Sharon Norwood is an artist of Jamaican ancestry whose work spans several media including painting and ceramic. Norwood attended the University Of South Florida where she obtained a BFA in painting. She has exhibited internationally, in Canada, the United States and Jamaica. Noted achievements include artist lecture at the Museum of Fine Arts in St. Petersburg, Florida.
Sharon Norwood is an artist of Jamaican ancestry whose work spans several media including painting and ceramic. Norwood attended the University Of South Florida where she obtained a BFA in painting. She has exhibited internationally, in Canada, the United States and Jamaica. Noted achievements include artist lecture at the Museum of Fine Arts in St. Petersburg, Florida, participation in the National Gallery of Jamaica’s 2013 Biennial, and most recently acceptance into the 50th anniversary of NCECA’s 2016 National Student Juried Exhibition. Sharon is currently a first year MFA candidate at Florida State University. Her work can be found at www.sharonnorwood.com.
My work mainly deals with race and identity. I attempt to re-write and give a different narrative to popular images of blackness. It is like reading a book and imagining yourself as one with the characters. In my Cinderella story there are afros, curly kinks and chocolate skin tones. It is a very different image than popular culture. As an artist I use the studio as a safe space to work through questions that challenge a positive view of self. My current work speaks to the identity politics of “black” hair. Black kinky curly hair has always seemed to me the most undesirable. On a day to day basis I encounter hair products, advertising and social comments aimed at changing, taming and making curly hair straight, more “beautiful,” more acceptable I’m told. I find at times that my own thoughts mirror these sentiments as I battle my inner dialogue and acceptance of my hair. The series “Split Ends” aims to fracture this dialogue and foster a positive self-image.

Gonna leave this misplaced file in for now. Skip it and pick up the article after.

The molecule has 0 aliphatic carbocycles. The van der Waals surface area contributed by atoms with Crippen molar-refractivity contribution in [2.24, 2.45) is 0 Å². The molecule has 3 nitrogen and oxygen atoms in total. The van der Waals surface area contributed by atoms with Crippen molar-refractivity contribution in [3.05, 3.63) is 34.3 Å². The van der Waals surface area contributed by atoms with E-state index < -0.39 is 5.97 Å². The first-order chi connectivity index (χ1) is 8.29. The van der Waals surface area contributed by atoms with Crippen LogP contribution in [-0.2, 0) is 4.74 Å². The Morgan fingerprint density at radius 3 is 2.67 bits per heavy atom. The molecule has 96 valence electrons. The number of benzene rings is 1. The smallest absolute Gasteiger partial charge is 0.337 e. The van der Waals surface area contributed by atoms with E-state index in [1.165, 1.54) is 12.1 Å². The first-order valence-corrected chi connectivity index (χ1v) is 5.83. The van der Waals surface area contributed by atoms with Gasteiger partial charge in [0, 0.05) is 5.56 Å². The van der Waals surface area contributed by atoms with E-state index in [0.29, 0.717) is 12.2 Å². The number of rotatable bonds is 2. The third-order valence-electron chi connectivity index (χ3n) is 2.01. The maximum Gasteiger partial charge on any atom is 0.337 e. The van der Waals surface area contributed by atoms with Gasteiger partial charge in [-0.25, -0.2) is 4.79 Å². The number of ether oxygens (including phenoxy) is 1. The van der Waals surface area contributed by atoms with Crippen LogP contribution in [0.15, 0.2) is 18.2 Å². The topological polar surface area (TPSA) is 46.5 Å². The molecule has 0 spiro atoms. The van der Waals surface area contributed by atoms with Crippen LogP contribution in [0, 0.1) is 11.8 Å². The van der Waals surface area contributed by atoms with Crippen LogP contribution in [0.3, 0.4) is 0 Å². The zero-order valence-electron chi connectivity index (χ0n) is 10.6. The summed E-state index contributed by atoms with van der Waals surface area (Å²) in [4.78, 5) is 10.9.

By going back to the line and using drawing as a medium, I am able to create strands of curly kinky hair, my hair. The repetitive, meditative marks allow time for self-reflection and create an objective lens, allowing me distance and space to reflect on the natural curls that are my hair. The simple line reveals itself and becomes beautiful, void of negative outside narrative.
The work begins with simple blind contour mark making; there is no erasing, and in so doing I am able to give reverence to the line and to the curl of the hair. Bit by bit the line transforms and becomes this lovely landscape. It allows me to see something extraordinary that was not evident before. These beginning black-and-white ink drawings also serve as inspiration for derivative work, they become part of my own visual language. The hair drawings begin to take on a life of their own and have become a jumping off point for creating other works. “Guess who’s coming to dinner or rather tea” provides a space to ask questions about domesticity, class and labor. The drawings are juxtaposed against the precious porcelain surface and become a permanent part of these utilitarian objects via a combination of screen printing and heat transfer.
Porcelain has long been revered as a highbrow material; Hitler admired and equated it to “perfection,” and likened it to racial purity. I was inspired to subvert this supremacist narrative that is at odds with my own sense of identity.
“Guess who’s coming to dinner or rather tea” is an attempt to question domestic spaces of exclusion and speaks to the history of blacks employed as domestics. I wanted to highlight the presence and absence of black bodies in these historical settings. These beautiful objects are littered with the curly line, which cannot be removed. There is an immediate reaction, physical and emotional questioning; the viewer is challenged to reflect on their own personal relationship to the objects.